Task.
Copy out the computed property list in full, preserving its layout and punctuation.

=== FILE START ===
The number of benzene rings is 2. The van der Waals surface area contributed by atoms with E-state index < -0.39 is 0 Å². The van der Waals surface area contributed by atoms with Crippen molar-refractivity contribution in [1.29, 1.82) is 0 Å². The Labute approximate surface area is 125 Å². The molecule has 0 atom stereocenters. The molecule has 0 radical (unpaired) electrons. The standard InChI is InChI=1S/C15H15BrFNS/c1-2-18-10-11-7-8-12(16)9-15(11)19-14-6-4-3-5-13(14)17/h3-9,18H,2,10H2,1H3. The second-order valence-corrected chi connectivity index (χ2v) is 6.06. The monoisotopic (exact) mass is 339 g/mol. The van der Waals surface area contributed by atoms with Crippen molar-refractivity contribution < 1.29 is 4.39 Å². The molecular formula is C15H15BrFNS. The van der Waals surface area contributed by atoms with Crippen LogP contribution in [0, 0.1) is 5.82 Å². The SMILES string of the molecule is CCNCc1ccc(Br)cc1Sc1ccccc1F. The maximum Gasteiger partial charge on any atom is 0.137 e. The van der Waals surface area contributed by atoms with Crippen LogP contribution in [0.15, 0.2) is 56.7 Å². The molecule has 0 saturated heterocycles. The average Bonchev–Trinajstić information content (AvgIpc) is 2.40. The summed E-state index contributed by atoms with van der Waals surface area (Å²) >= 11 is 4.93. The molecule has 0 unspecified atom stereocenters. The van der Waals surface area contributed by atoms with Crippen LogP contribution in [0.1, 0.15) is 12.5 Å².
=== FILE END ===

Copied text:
The number of benzene rings is 2. The van der Waals surface area contributed by atoms with E-state index < -0.39 is 0 Å². The van der Waals surface area contributed by atoms with Crippen molar-refractivity contribution in [1.29, 1.82) is 0 Å². The Labute approximate surface area is 125 Å². The molecule has 0 atom stereocenters. The molecule has 0 radical (unpaired) electrons. The standard InChI is InChI=1S/C15H15BrFNS/c1-2-18-10-11-7-8-12(16)9-15(11)19-14-6-4-3-5-13(14)17/h3-9,18H,2,10H2,1H3. The second-order valence-corrected chi connectivity index (χ2v) is 6.06. The monoisotopic (exact) mass is 339 g/mol. The van der Waals surface area contributed by atoms with Crippen molar-refractivity contribution < 1.29 is 4.39 Å². The molecular formula is C15H15BrFNS. The van der Waals surface area contributed by atoms with Crippen LogP contribution in [0, 0.1) is 5.82 Å². The SMILES string of the molecule is CCNCc1ccc(Br)cc1Sc1ccccc1F. The maximum Gasteiger partial charge on any atom is 0.137 e. The van der Waals surface area contributed by atoms with Crippen LogP contribution in [0.15, 0.2) is 56.7 Å². The molecule has 0 saturated heterocycles. The average Bonchev–Trinajstić information content (AvgIpc) is 2.40. The summed E-state index contributed by atoms with van der Waals surface area (Å²) >= 11 is 4.93. The molecule has 0 unspecified atom stereocenters. The van der Waals surface area contributed by atoms with Crippen LogP contribution in [0.1, 0.15) is 12.5 Å².